This is a very quick post, and it is another one where I need your help ! Can we prove Chris Packham wrong about something ?
Ric Morris is another bone collector who I met earlier this year and he sent me a tweet about a really interesting interview in the Radio Times between Chris Packham (for people outside the UK he's a famous wildlife presenter who I met last year) and David Attenborough (who is the world's best wildlife film maker). Ric sent me the tweet because I thought I'd be interested in them talking about polar bear skulls but there was something else that was even more interesting to me when I read it today:
Chris Packham: When it comes to children, the one species that is extinct is the young naturalist. I'm out there all the time and I just don't see the boy that I was and you were. That's a disaster in waiting, isn't it ?
David Attenborough: Yes, and part of the reason for that is easy to identify, and that is because it is no longer allowed, no longer legal, to be a collector. I openly admit that I collected birds' eggs.
CP: So did I .
DA: And I knew, I bet like you did, when the right moment was when you could take one and the bird would lay another, so you didn't damage the population, and I learnt a lot. Now, I think, it's in the ledger of law, if you wanted to be pedantic, if you were to pick up a feather and put it in your pocket it would probably not be legal. And not to be allowed to collect fossils....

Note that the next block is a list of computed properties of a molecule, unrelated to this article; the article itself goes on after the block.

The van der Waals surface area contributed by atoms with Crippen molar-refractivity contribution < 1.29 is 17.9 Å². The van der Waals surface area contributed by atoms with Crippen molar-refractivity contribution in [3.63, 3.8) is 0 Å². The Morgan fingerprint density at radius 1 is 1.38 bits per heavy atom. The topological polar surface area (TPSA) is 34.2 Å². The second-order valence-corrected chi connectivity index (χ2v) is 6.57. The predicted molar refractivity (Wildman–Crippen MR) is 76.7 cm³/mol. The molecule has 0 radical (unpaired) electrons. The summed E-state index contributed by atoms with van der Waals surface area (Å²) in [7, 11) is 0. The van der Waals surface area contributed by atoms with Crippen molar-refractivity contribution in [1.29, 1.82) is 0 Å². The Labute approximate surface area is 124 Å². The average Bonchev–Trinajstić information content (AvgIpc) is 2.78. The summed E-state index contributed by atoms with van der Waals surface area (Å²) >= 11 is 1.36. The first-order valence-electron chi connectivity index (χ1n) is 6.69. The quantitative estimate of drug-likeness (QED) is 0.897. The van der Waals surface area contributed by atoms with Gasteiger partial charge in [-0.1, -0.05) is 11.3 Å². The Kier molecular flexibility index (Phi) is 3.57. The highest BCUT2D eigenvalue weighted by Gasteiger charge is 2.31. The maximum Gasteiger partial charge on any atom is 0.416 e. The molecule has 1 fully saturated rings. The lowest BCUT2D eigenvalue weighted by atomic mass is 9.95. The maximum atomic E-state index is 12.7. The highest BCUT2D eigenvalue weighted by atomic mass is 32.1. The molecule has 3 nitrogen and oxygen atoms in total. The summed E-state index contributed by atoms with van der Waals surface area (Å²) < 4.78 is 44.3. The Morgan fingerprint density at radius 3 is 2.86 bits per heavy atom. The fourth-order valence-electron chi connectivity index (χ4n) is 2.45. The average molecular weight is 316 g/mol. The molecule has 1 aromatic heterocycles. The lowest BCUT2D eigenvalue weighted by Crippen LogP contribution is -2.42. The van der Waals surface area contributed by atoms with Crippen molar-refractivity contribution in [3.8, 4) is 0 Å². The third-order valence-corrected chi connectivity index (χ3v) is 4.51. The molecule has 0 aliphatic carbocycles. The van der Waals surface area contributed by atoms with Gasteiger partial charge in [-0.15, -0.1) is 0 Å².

CP: One of my greatest agonies was being in northern Canada and happening across a polar bear carcass with a complete skull...and of course, I wasn't allowed to take it. I've still got this haunting vision in my mind of me hanging back, looking down, because the naturalist in me said "I must collect that skull". And what we did when we collected our skulls was we looked at them with such passion and love - and we learned our trade...It is very sad. I can't believe that future generations will learn their trade on television, on the internet and in libraries because the passion has to come from the heart. You've got to be able to set your alarm clock to go out and sit in a hide. Young people in particular are so disconnected from the natural world. It's a shame to think there aren't kids out there, isn't it ?First of all when I read it I thought he must be wrong about kid naturalists because I get loads and loads of emails and comments from people who are my age or a bit older. And I'm probably not as good as Chris was at my age but I'm doing it as well. But then I thought about it and the emails I get are from all over the world, not just from Scotland or even the UK. Then I thought about the people in my class in school. Even though we live in the countryside only about three people in my class out of 20 could recognise a bird of prey or tell types of deer apart and none of them are interested in bones at all.
I don't think it's difficult to be a collector, though, (although it's illegal to collect wild bird eggs) and I think David Attenborough is wrong about bird feathers. There are some bones you need licences for (like my bat skeleton, and another one I am going to write about soon), and birds of prey skulls you need to be careful with (although even my golden eagle didn't need a licence).
Perhaps what has changed is that there are more things that kids can do now without going outside, like game consoles, or parents are more scared about letting kids explore woods by themselves.
I would like to prove Chris Packham wrong because I believe that there are lots of brilliant kid naturalists in the UK. For example, Jack Neath wrote about his favourite skull a few weeks ago here, and Findlay Wilde has a brilliant bird-watching blog here. But who are the other brilliant young UK naturalists ? If you know about other young kid naturalists, post in the comments here, or email me at firstname.lastname@example.org and I'll try to write another post about it later and see if we can get him to change his mind !
Enjoy this post ? Share it !